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      What the heck is the Shaw Festival? I'm writing this on the bus on the way back from the Shaw Festival in Niagara-on-the-Lake, Ontario. There are so many elements of this trip that are on the 'pro” side of the ledger.

      Let's see. As I said, I'm writing this on the bus. BIG pro here: I don't have to drive! We take a coach from Benedict's Bus Service. I just have to get myself to Benedicts in the morning and then I can sleep, read, talk, blog on my new lap-top, listen to music. I don't have to worry about parking or keep my eyes on the road. Big pro.

      I've been diagnosed with Lyme disease. It's been a fairly long time in coming—the diagnosis—but not nearly as long as others that I know of who have waited for years trying to figure out what the hell is wrong with them. So I guess I'm lucky.

      As I walked to the Infectious Disease department of the Strong Memorial Hospital, I had to pass a number of other departments. The waiting rooms/reception areas were bright and open and sun-lit. The people behind the counters were all helpful and communicative. But the people sitting in the waiting area  arrested my attention.. A look of despair, of sadness, of weariness. A look devoid of hope.

      We're offering a chance to hear 50 young people doing something creative, constructive, positive. Today at 2:30 at Steadman Theatre the four HG Children and Youth Choirs will sing a whole host of songs, the result of 9 months of focused often exhilarating work. Each of the song titles contains a person's name.

      The noteworthy persons in these titles range from folk characters like Old Dan Tucker and Old MacDonald, to Biblical characters like Moses and Daniel, to whimsical persons whom we know nothing about except in their song—people like Joan and Johnny and Tom.

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      I was reminded of gifts that are considered “in kind” recently as a number of objects and services were offered to HG and to this production of WEDDING BELLES in particular. Jim Reifer re-arranged his schedule to come down and help with some set-issues—like hanging a door, and affixing clapboard to Laura Lee’s porch. Linda Young spent three half-days creating a back-yard feel with bricks and dried lawn, in addition to house-painting the afore-mentioned clapboard. Noyes Lawton shored up some wobbly walls. David Thomas offered thousands of flowers and greens to create the feel of an overgrown gardener’s back-yard. Michele Comes assembled costumes appropriate for 1942. Pat Balons hauled in over 100 bricks and real flowers and dead weeds to give the garden an authentic look. Three un-named people dropped off paint. (We are always open for donations of those paints that are cluttering up your closet or garage.) Nate Wilcox did computer magic assembling the sound effects and inter-scene music.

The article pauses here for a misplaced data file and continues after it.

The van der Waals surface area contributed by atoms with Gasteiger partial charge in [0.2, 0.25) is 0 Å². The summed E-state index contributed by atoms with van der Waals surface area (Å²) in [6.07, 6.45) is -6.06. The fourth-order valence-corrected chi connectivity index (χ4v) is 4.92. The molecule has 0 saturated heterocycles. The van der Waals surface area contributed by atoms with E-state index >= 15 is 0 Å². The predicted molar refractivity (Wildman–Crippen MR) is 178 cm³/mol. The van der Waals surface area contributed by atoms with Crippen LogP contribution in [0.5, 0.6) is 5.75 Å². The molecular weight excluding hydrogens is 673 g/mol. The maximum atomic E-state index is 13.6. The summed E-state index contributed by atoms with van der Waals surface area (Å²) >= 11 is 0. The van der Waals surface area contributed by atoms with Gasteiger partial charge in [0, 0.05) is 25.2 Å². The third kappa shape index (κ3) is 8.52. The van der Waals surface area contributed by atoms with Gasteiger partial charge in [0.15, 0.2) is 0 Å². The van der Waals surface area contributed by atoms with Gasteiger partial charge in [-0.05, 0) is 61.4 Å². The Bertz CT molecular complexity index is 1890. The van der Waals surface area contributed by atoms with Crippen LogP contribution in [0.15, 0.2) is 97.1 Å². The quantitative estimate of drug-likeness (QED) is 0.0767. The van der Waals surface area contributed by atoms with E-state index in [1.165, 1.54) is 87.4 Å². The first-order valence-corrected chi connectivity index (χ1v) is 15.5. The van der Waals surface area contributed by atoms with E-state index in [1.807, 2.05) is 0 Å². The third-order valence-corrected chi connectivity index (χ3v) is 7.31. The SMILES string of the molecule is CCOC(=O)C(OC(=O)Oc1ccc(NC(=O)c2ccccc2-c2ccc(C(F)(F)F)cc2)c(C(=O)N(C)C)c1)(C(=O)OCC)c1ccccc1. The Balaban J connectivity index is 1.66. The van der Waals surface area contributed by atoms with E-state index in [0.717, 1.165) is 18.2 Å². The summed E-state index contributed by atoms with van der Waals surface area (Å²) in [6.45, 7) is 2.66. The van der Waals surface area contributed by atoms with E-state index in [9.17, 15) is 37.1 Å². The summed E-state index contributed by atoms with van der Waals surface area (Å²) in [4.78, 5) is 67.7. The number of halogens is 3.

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      There’s a line in WEDIING BELLES that always catches me off guard. It comes at a tender moment in the second act when the young Ima Jean gently, but clearly, reminds the older women of the incredible importance of interpersonal connections and commitment to friendships. Ima Jean refers to her life growing up without these connections: “Back at the orphanage, I was one of many, many, many. Nobody paid no attention to me. I’ve always been like a piece of torn newspaper caught on a barbed-wire fence, blowing lonesome in the wind.”

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